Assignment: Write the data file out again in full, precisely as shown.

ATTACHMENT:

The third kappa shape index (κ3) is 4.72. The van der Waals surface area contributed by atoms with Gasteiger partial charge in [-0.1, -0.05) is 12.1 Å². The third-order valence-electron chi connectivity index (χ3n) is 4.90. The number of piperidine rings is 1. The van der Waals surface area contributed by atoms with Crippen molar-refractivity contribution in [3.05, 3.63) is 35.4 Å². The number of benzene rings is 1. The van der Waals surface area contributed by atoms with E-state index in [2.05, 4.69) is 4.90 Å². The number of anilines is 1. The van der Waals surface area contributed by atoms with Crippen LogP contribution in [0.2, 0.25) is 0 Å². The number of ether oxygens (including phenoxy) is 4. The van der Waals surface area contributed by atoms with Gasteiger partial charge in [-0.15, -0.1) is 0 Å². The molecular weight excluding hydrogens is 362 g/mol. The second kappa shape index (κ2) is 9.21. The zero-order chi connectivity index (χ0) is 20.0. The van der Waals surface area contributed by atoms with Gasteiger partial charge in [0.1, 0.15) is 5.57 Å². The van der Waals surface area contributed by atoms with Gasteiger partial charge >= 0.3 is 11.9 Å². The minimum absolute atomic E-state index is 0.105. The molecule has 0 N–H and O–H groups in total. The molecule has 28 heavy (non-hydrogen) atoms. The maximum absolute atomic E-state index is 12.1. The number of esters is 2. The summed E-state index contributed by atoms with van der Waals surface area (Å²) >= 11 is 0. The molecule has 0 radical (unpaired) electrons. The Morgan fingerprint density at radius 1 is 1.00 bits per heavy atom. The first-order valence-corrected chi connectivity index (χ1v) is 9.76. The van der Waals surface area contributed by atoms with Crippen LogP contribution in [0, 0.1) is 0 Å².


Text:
The third kappa shape index (κ3) is 4.72. The van der Waals surface area contributed by atoms with Gasteiger partial charge in [-0.1, -0.05) is 12.1 Å². The third-order valence-electron chi connectivity index (χ3n) is 4.90. The number of piperidine rings is 1. The van der Waals surface area contributed by atoms with Crippen molar-refractivity contribution in [3.05, 3.63) is 35.4 Å². The number of benzene rings is 1. The van der Waals surface area contributed by atoms with E-state index in [2.05, 4.69) is 4.90 Å². The number of anilines is 1. The van der Waals surface area contributed by atoms with Crippen LogP contribution in [0.2, 0.25) is 0 Å². The number of ether oxygens (including phenoxy) is 4. The van der Waals surface area contributed by atoms with Gasteiger partial charge in [-0.15, -0.1) is 0 Å². The molecular weight excluding hydrogens is 362 g/mol. The second kappa shape index (κ2) is 9.21. The zero-order chi connectivity index (χ0) is 20.0. The van der Waals surface area contributed by atoms with Gasteiger partial charge in [0.1, 0.15) is 5.57 Å². The van der Waals surface area contributed by atoms with Gasteiger partial charge >= 0.3 is 11.9 Å². The minimum absolute atomic E-state index is 0.105. The molecule has 0 N–H and O–H groups in total. The molecule has 28 heavy (non-hydrogen) atoms. The maximum absolute atomic E-state index is 12.1. The number of esters is 2. The summed E-state index contributed by atoms with van der Waals surface area (Å²) >= 11 is 0. The molecule has 0 radical (unpaired) electrons. The Morgan fingerprint density at radius 1 is 1.00 bits per heavy atom. The first-order valence-corrected chi connectivity index (χ1v) is 9.76. The van der Waals surface area contributed by atoms with Crippen LogP contribution in [0, 0.1) is 0 Å².